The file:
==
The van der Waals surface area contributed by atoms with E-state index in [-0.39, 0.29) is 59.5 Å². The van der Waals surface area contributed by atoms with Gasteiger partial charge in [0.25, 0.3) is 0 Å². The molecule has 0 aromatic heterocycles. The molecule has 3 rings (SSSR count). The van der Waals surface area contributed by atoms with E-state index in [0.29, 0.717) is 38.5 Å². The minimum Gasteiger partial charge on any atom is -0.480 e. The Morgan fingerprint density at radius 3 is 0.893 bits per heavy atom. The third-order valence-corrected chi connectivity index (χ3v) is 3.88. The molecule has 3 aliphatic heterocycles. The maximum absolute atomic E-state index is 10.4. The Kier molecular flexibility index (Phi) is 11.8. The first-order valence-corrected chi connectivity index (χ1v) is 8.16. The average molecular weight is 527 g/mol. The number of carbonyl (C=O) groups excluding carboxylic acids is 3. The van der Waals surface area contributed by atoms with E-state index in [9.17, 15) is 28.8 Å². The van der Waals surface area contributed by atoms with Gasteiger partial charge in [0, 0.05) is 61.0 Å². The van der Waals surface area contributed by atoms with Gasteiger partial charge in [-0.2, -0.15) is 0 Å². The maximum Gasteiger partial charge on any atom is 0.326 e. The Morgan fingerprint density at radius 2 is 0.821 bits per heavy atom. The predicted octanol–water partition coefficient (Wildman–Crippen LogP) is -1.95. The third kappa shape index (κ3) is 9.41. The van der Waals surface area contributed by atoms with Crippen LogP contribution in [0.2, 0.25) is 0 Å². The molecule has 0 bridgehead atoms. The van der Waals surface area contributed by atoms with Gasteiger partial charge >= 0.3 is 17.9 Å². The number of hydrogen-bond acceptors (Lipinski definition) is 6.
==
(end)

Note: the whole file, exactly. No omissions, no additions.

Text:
The van der Waals surface area contributed by atoms with E-state index in [-0.39, 0.29) is 59.5 Å². The van der Waals surface area contributed by atoms with Gasteiger partial charge in [0.25, 0.3) is 0 Å². The molecule has 0 aromatic heterocycles. The molecule has 3 rings (SSSR count). The van der Waals surface area contributed by atoms with E-state index in [0.29, 0.717) is 38.5 Å². The minimum Gasteiger partial charge on any atom is -0.480 e. The Morgan fingerprint density at radius 3 is 0.893 bits per heavy atom. The third-order valence-corrected chi connectivity index (χ3v) is 3.88. The molecule has 3 aliphatic heterocycles. The maximum absolute atomic E-state index is 10.4. The Kier molecular flexibility index (Phi) is 11.8. The first-order valence-corrected chi connectivity index (χ1v) is 8.16. The average molecular weight is 527 g/mol. The number of carbonyl (C=O) groups excluding carboxylic acids is 3. The van der Waals surface area contributed by atoms with E-state index in [9.17, 15) is 28.8 Å². The van der Waals surface area contributed by atoms with Gasteiger partial charge in [0, 0.05) is 61.0 Å². The van der Waals surface area contributed by atoms with Gasteiger partial charge in [-0.2, -0.15) is 0 Å². The maximum Gasteiger partial charge on any atom is 0.326 e. The Morgan fingerprint density at radius 2 is 0.821 bits per heavy atom. The predicted octanol–water partition coefficient (Wildman–Crippen LogP) is -1.95. The third kappa shape index (κ3) is 9.41. The van der Waals surface area contributed by atoms with Crippen LogP contribution in [0.2, 0.25) is 0 Å². The molecule has 0 bridgehead atoms. The van der Waals surface area contributed by atoms with Gasteiger partial charge >= 0.3 is 17.9 Å². The number of hydrogen-bond acceptors (Lipinski definition) is 6.